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CLASSIC CAR OIL AND LUBRICATION FAQ

1. Is oil quality important?

2. Is the best oil an old formulation?

3. Can I use a current 10w40 formulation?

4. What are the merits of detergent vs. non detergent oil?

5. Can I use multigrade in my rebuilt engine?

6. With a quality classic oil, can I leave it in the engine for longer?

7. What can I do to counter the effects of ethanol in modern fuel?

Take a few minutes to read the Oil FAQ for modern cars, some of these are also relevant to Classics.

Is the quality of oil really that important in a car that only does a low annual mileage?

A combination of lower fuel RON and increased use of bio-ethanol, plus increased congestion, means classic engines  depend on the quality of their oil more than ever before.
It is vital that engine oil stays in viscosity throughout a broad temperature range and holds soot and combustion by-products in suspension throughout the oil’s life. Only top quality base oils and additives can offer sufficient levels of protection.

I’ve always thought that the best oil is the one that was designed for the car when it was new. Is that not the case?

Advances in oil technology mean that the performance of modern oils far exceeds that of oils from only 20 years ago.
Engine oil has a complex job to do, and we are learning more about this subject every year. Surely it therefore makes sense to take advantage of all this research, rather than trusting out-dated technology?

OK, so could I use a current 10w40 – will that be OK?

The one original oil specification that you should adhere to is the viscosity. A modern 10w40 multigrade is quite a lot thinner, both when hot and when cold, than say a 20w50. A thinner oil could well cause wear in the valve train, especially when the engine is fully warmed through. A slightly lower cold number (ie a 15w50) could however be beneficial at start up.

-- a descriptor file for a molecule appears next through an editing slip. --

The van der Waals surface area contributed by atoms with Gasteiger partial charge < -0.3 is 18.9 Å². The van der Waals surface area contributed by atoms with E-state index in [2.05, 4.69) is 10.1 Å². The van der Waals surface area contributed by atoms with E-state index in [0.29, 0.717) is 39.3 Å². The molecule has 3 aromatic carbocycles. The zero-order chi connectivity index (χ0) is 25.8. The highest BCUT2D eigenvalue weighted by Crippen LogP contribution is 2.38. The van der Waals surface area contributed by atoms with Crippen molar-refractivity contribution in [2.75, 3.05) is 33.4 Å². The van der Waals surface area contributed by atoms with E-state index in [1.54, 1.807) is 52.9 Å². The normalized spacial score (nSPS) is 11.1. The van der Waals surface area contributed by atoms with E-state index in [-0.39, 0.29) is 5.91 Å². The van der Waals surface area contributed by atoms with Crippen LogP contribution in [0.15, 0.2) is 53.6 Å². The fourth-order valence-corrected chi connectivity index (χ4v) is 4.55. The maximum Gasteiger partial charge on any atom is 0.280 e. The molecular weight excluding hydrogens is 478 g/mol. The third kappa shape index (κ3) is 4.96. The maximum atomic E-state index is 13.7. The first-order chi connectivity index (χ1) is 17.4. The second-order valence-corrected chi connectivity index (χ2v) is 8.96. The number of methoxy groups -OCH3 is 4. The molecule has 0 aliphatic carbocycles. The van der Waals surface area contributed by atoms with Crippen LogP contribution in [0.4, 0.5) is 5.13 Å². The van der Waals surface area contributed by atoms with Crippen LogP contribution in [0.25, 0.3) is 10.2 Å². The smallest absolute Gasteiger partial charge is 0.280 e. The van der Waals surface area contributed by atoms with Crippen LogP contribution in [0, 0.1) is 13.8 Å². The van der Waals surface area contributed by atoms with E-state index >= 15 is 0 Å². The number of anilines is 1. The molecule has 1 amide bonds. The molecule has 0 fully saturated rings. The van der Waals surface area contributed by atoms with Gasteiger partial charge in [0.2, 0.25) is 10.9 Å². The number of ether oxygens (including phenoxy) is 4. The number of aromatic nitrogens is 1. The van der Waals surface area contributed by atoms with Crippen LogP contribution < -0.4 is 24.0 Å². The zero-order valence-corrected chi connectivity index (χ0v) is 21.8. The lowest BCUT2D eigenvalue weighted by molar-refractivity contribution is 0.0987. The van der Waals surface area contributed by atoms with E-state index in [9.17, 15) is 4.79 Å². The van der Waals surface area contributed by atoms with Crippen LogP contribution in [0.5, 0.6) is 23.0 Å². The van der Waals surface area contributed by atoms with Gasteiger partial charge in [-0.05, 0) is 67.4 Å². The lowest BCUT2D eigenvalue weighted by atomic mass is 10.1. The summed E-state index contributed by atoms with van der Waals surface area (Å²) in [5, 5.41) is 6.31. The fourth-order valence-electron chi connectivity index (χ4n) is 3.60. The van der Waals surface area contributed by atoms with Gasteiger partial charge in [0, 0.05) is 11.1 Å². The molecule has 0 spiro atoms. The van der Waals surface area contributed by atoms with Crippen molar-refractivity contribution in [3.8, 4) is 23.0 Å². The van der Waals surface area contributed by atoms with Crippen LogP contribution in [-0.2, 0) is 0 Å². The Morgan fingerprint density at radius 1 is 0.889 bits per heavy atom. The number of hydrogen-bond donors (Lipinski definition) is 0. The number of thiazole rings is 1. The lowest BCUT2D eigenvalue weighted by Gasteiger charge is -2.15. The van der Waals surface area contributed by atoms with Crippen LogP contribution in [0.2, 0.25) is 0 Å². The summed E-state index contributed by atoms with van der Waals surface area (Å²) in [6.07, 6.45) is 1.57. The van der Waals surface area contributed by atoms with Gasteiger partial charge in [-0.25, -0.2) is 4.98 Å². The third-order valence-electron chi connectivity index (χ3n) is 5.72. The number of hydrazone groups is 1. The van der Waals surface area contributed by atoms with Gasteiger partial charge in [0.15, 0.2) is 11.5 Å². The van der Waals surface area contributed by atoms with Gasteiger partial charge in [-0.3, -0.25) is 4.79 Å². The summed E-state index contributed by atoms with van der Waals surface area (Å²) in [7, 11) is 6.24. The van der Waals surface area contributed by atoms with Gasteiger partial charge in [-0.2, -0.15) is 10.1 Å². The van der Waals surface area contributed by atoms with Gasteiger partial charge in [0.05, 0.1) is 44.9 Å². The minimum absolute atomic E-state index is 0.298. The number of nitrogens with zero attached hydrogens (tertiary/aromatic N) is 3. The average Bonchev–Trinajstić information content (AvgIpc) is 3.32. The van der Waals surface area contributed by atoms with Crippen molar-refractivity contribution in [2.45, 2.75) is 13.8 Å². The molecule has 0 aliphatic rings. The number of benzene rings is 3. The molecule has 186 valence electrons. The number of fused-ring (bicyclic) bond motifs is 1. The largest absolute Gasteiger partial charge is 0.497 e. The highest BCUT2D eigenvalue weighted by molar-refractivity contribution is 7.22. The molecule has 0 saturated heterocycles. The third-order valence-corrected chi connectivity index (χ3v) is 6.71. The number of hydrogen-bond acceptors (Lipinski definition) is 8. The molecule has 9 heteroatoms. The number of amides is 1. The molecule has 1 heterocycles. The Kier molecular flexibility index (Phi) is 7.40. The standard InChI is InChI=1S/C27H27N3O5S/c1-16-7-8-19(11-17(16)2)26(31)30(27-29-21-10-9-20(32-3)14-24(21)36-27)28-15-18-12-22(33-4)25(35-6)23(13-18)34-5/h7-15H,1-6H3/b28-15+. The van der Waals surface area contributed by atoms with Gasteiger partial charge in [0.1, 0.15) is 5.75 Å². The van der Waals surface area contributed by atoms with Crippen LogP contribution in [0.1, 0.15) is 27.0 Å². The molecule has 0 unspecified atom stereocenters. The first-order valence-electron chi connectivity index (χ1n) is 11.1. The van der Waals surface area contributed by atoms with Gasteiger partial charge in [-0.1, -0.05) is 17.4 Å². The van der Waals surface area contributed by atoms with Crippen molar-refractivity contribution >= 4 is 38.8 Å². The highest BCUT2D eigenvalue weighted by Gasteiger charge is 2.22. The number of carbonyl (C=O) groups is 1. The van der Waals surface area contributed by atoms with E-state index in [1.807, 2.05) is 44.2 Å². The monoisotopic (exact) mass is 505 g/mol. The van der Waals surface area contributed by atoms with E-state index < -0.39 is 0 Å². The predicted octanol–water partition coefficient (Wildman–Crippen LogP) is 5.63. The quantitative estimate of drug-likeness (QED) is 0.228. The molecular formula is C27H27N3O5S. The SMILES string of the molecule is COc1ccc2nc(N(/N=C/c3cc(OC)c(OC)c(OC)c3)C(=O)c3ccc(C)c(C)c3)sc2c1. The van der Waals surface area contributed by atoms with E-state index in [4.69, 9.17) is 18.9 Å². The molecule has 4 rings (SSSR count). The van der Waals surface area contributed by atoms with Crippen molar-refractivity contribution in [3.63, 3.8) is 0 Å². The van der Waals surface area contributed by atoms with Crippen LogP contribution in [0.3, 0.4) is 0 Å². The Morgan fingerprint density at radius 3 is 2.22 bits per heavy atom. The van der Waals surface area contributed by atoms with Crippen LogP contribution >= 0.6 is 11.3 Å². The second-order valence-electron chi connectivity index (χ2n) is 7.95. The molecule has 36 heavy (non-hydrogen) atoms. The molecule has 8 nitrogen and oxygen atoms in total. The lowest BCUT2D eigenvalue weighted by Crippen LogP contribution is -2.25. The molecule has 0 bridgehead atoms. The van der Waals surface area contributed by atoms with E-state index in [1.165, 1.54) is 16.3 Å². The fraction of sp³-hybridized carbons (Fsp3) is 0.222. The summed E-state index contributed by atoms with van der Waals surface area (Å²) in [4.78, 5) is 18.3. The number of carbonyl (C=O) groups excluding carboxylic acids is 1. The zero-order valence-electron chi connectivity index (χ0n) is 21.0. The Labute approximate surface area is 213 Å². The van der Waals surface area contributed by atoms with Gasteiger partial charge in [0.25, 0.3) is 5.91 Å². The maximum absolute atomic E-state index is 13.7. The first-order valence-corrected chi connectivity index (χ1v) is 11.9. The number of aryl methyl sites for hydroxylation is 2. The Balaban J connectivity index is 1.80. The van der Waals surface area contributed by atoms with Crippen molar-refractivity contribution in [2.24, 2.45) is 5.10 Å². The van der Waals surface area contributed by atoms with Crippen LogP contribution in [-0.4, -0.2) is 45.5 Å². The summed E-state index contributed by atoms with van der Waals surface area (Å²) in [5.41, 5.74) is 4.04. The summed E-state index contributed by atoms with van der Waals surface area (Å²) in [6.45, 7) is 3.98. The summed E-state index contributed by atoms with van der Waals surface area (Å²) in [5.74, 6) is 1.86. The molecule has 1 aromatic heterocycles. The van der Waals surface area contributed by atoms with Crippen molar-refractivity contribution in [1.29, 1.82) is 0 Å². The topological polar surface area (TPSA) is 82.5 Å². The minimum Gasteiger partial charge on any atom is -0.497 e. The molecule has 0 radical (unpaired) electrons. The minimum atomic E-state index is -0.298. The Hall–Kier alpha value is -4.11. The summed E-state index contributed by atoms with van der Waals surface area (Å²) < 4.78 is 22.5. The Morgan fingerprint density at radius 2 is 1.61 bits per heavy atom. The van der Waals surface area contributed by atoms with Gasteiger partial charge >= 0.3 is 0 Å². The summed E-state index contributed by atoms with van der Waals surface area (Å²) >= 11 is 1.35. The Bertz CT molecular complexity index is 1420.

Prior to the 1960s, most engines ran on monogrades. Here again, adherence to the OE specification is important, especially if the engine is largely original.

I have a vintage car which uses a non-detergent oil. Surely I’d be better to change to an oil with detergent, to keep it clean?

Be careful here - vintage engines from earlier than about 1930 run with poor or no oil filtration, and dirt is designed to be deposited by the oil on ledges and castings within the block, where it can do no further harm. A detergent oil will dissolve these deposits back into the oil stream with potentially disastrous results. Only use a detergent oil in a freshly rebuilt engine, and change it frequently.

So could I use a multigrade oil in my rebuilt vintage engine?

Again, care is needed here, but in principle such a change could be beneficial, as it removes the need for summer and winter grades, and provides better protection at start up. However, just to be clear, a multigrade must only be used in a freshly rebuilt or cleaned out engine. If in doubt, contact an advice line such the one operated by Millers Oils.

If I use a top quality classic oil, can I leave a longer interval between changes?

To an extent this is true. However, you need to bear in mind that many classic vehicles spend the winter off the road, and it is always far better to lay up a car with fresh oil in the sump – there’s no fuel or condensate in the new oil which might otherwise attack alloys or start corrosion. If your car is to remain unused for more than three months, we’d advise you to change the oil.

What can I do to counter the effects of ethanol in modern fuel?

Modern petrol contains ethanol and all signs are that the level will increase in the future. Ethanol can cause corrosion in some metal parts used in older cars. The FHBVC have conducted tests on our VSPe Power Plus, VSPe and EPS fuel additives and in April 2012 endorsed them as offering protection against the corrosion effects of ethanol. This should reassure drivers that their classic cars can continue to run on modern fuels. View full details.